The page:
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Letter


An Open Letter to the North Carolina General Assembly: Consider Leasing Correctional Facilities as a Taxpayer-Friendly Alternative to Costly New Prison Construction

January 19, 2006

Dear Legislator:

On behalf of the more than 10,100 members of the National Taxpayers Union (NTU) in North Carolina, I write regarding projected prisoner overcrowding in the state's correctional facilities.

The North Carolina Sentencing and Policy Advisory Commission estimates that the state will have 44,765 inmates by 2015 with no occupancy room in existing correctional facilities for about 6,000 prisoners. These alarming statistics have spurred talk among policymakers about solutions to the looming problem of prison overcrowding. NTU urges you to consider taxpayer-friendly alternatives, such as leasing available out-of-state prison space, in place of spending millions on new or expanded correctional facilities.

Aside from the ever-present threat of cost overruns, construction of correctional facilities can be prohibitively expensive upfront (often amounting to hundreds of millions of dollars) and can take considerable time to complete (an average of two and one-half years). Instead of spending massive amounts of money on new prison space while waiting years for it to become available, North Carolina should consider leasing the state-of-the-art Thomson Correctional Center in Illinois. The complex is capable of housing 1,600 prisoners under maximum-security conditions and an additional 200 inmates in a minimum-security unit. The Center is located on 146 acres and consists of 15 buildings with 625,000 square feet of space.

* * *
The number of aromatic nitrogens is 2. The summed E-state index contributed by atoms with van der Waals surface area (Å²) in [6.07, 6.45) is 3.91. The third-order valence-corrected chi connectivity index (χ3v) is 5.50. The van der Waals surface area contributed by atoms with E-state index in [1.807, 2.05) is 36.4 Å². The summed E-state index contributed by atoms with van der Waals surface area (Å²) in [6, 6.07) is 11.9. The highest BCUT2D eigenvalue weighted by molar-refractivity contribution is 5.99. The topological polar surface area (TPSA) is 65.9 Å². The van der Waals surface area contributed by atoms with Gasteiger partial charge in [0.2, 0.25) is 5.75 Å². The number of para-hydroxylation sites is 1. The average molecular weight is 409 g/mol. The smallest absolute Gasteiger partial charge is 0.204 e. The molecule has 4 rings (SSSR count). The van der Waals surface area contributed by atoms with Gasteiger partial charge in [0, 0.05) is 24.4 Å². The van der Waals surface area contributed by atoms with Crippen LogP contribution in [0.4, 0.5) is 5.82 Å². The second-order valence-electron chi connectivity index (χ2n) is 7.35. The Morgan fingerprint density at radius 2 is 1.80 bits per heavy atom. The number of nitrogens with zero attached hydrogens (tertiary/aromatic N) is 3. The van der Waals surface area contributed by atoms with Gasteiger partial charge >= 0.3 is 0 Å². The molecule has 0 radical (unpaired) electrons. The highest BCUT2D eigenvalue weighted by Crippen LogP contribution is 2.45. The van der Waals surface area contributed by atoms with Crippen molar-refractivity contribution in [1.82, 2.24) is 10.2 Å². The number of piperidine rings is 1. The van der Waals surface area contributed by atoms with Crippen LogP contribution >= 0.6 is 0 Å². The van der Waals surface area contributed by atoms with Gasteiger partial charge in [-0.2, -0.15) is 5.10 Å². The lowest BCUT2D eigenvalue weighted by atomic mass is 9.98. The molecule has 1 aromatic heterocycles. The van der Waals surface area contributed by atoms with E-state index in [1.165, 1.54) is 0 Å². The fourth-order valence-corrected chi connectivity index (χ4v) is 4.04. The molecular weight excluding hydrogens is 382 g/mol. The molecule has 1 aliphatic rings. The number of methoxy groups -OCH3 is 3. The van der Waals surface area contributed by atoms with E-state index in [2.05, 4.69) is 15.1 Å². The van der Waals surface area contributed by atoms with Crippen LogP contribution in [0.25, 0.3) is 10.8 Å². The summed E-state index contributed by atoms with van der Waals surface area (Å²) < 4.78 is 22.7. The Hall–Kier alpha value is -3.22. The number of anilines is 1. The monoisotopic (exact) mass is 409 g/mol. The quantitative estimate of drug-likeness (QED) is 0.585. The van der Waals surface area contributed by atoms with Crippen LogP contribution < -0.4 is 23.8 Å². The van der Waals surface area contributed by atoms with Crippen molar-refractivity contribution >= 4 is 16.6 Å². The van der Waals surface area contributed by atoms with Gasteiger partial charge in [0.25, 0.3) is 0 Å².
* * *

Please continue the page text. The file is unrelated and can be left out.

According to the Illinois Department of Corrections, "Thomson Correctional Center is a thick-skinned prison built to house the state's most aggressive and violent inmates." The prison is currently vacant as the Illinois state government has yet to appropriate operating costs (estimated at $50 million with a $30 million payroll). Other empty prisons have been identified in Florida and Oregon.

Leasing correctional space from states with excess capacity is a fairly common practice that provides a win-win solution for taxpayers and state governments looking to control costs while furnishing humane conditions to inmates and protection to nearby residents. Many local, state, and federal authorities avail themselves of this option, thereby avoiding the trap of large, unpredictable expenditures frequently associated with new facilities. The safety of all hard-working North Carolinians, along with the responsible stewardship of the tax dollars they send to Raleigh, can be achieved through innovative approaches such as leasing correctional space.

We look forward to working with you on this important matter. Please feel free to contact us if you have any questions or if we can provide additional details to you and your staff.

Sincerely, Kristina Rasmussen Government Affairs Manager

cc: Governor Mike Easley
Secretary Theodis Beck, North Carolina Department of Correction